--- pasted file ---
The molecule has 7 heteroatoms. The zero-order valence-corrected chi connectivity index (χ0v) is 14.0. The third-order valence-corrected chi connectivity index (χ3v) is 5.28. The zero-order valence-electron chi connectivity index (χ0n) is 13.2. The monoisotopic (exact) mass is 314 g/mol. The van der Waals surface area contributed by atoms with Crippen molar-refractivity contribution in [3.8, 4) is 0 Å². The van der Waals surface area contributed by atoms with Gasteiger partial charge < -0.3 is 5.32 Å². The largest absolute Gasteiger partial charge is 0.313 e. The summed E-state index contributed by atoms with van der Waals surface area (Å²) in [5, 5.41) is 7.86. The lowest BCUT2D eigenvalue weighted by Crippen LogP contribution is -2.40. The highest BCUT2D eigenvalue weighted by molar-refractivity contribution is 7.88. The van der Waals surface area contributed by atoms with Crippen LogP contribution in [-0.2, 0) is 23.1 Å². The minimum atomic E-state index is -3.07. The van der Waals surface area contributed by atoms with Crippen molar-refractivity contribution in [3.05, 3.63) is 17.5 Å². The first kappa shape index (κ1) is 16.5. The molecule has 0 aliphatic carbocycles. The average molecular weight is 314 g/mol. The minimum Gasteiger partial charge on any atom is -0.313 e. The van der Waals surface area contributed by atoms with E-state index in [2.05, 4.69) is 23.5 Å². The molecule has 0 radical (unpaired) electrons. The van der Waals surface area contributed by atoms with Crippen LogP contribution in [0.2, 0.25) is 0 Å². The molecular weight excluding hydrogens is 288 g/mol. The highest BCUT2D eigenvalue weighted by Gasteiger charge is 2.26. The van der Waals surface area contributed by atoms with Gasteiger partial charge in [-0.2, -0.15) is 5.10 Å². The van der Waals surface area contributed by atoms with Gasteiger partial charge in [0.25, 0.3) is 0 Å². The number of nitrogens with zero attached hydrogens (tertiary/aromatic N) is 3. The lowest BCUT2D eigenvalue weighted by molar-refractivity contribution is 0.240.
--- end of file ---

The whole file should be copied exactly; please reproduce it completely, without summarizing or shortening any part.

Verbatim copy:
The molecule has 7 heteroatoms. The zero-order valence-corrected chi connectivity index (χ0v) is 14.0. The third-order valence-corrected chi connectivity index (χ3v) is 5.28. The zero-order valence-electron chi connectivity index (χ0n) is 13.2. The monoisotopic (exact) mass is 314 g/mol. The van der Waals surface area contributed by atoms with Crippen molar-refractivity contribution in [3.8, 4) is 0 Å². The van der Waals surface area contributed by atoms with Gasteiger partial charge < -0.3 is 5.32 Å². The largest absolute Gasteiger partial charge is 0.313 e. The summed E-state index contributed by atoms with van der Waals surface area (Å²) in [5, 5.41) is 7.86. The lowest BCUT2D eigenvalue weighted by Crippen LogP contribution is -2.40. The highest BCUT2D eigenvalue weighted by molar-refractivity contribution is 7.88. The van der Waals surface area contributed by atoms with Crippen LogP contribution in [-0.2, 0) is 23.1 Å². The minimum atomic E-state index is -3.07. The van der Waals surface area contributed by atoms with Crippen molar-refractivity contribution in [3.05, 3.63) is 17.5 Å². The first kappa shape index (κ1) is 16.5. The molecule has 0 aliphatic carbocycles. The average molecular weight is 314 g/mol. The minimum Gasteiger partial charge on any atom is -0.313 e. The van der Waals surface area contributed by atoms with E-state index in [2.05, 4.69) is 23.5 Å². The molecule has 0 radical (unpaired) electrons. The van der Waals surface area contributed by atoms with Crippen LogP contribution in [0.2, 0.25) is 0 Å². The molecular weight excluding hydrogens is 288 g/mol. The highest BCUT2D eigenvalue weighted by Gasteiger charge is 2.26. The van der Waals surface area contributed by atoms with Gasteiger partial charge in [-0.2, -0.15) is 5.10 Å². The van der Waals surface area contributed by atoms with Gasteiger partial charge in [0.25, 0.3) is 0 Å². The number of nitrogens with zero attached hydrogens (tertiary/aromatic N) is 3. The lowest BCUT2D eigenvalue weighted by molar-refractivity contribution is 0.240.